DANVILLE — Plans for farmland owned by Vermilion County have been put on hold for the time being.
Vermilion County Board Chairman Gary Weinard said board members would hear an update at Tuesday’s meetings on the county’s plan to sell the acreage located southwest of Danville off of Catlin-Tilton Road.
The county attempted to sell the land, totaling around 120 acres, at an auction in mid-February. Bidders, however, fell short as the top bid reached a total of $925,000 — well short of the around $1.2 million or $10,000 per acre — set by the county as the minimum bid price for the total property.
Weinard said Friday for the time being the county is going to hold on to the land.
“We still have the opportunity to find a buyer,” he said. “It doesn’t cost us anything and it does generate income.”
He said the county could wait for a “bounce-back” in land pricing, but right now it’s not feasible to sell the land. The county said in February that possible decreasing grain prices resulted in the lower-than-expected bid prices for the land.
Funds from the sale were expected to go toward a number of maintenance projects on county buildings — including the Vermilion County Courthouse, the Courthouse Annex and Emergency Management Agency building, among others — that have been pushed back in recent years.
Also at Tuesday’s meeting:
Board members will officially declare a vacancy in District 5 as a result of the resignation of board member Orick “Corky” Nightlinger.
Nightlinger announced at the end of February that he would be leaving the board because he was moving out of District 5.
Weinard said he hated to lose Nightlinger, saying he has been “a very level-headed, interested and dedicated board member.”
The final report of a study of the noise produced by wind turbines in Vermilion County is expected to be released Tuesday to the Vermilion County Board.
Michael Blazer is an environmental attorney for the wind turbine company Invenergy, which owns the California Ridge wind farm in Vermilion County. Blazer is scheduled to appear before board members.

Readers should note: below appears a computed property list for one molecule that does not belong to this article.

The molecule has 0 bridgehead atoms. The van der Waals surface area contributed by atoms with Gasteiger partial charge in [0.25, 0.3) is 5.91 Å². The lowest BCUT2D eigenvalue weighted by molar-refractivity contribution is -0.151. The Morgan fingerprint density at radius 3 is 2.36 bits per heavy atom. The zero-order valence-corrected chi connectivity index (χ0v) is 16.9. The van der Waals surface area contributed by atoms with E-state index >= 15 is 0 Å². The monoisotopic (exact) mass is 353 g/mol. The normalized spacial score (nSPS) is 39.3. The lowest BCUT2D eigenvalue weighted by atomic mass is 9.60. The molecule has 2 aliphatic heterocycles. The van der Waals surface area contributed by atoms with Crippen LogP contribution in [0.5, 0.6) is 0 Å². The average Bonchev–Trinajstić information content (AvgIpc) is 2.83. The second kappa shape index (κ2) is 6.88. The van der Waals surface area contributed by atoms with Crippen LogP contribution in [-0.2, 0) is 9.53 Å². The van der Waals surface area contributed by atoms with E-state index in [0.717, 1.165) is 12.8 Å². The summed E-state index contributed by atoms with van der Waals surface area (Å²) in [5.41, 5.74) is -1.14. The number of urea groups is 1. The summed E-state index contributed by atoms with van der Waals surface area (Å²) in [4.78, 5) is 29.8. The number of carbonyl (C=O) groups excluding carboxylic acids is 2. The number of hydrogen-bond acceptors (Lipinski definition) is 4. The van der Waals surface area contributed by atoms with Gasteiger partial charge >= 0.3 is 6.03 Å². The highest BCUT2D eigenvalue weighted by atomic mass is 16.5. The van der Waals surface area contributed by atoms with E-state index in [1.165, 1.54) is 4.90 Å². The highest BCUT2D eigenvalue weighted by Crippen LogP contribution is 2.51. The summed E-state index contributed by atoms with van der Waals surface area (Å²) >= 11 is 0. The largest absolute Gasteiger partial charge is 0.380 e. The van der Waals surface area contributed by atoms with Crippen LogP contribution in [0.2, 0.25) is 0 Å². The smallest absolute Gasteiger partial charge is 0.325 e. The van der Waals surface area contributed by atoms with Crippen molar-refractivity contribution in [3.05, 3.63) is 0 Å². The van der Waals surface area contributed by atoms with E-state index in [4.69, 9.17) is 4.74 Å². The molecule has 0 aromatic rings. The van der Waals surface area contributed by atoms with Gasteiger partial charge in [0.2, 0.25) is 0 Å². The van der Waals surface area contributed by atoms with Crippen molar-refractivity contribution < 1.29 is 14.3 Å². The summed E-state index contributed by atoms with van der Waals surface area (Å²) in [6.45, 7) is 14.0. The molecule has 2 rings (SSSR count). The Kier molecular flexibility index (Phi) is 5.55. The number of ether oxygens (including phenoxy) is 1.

County Board Chairman Gary Weinard said he expects the final summary report of the study, although he has not seen a copy of the report himself. A release of the final results was originally scheduled by Blazer for January’s meeting, but was pushed back to this month.
The Invenergy California Ridge wind farm — which includes 134 turbines, 104 in Vermilion County — officially began operations at the end of December 2012.
The study is the result of complaints voiced by the Miles and Hartke families, both of whom live in the Hope area near two wind turbines. The Hartkes, who have the nearest turbine 1,665 feet away from their home, contend the turbine causes sleep deprivation and health problems for parents and children.
In the preliminary study results announced at the December county board meeting, Blazer said it has been determined that the Invenergy turbines are not in violation of state decibel limits in seven of the nine octave bands for residential property at night. Those limits are the lowest under regulations by the Illinois Pollution Control Board.
For the two other bands, preliminary results indicate there is a 95 percent probability that Invenergy’s turbines are not in violation of those limits.
Two experts — one originally selected by Invenergy and a second hired at the request of the Hartke and Miles families — are handling the study, which began in August. The study, however, is being conducted on property adjacent to the property of each family because neither has allowed the experts on their land as of July 29.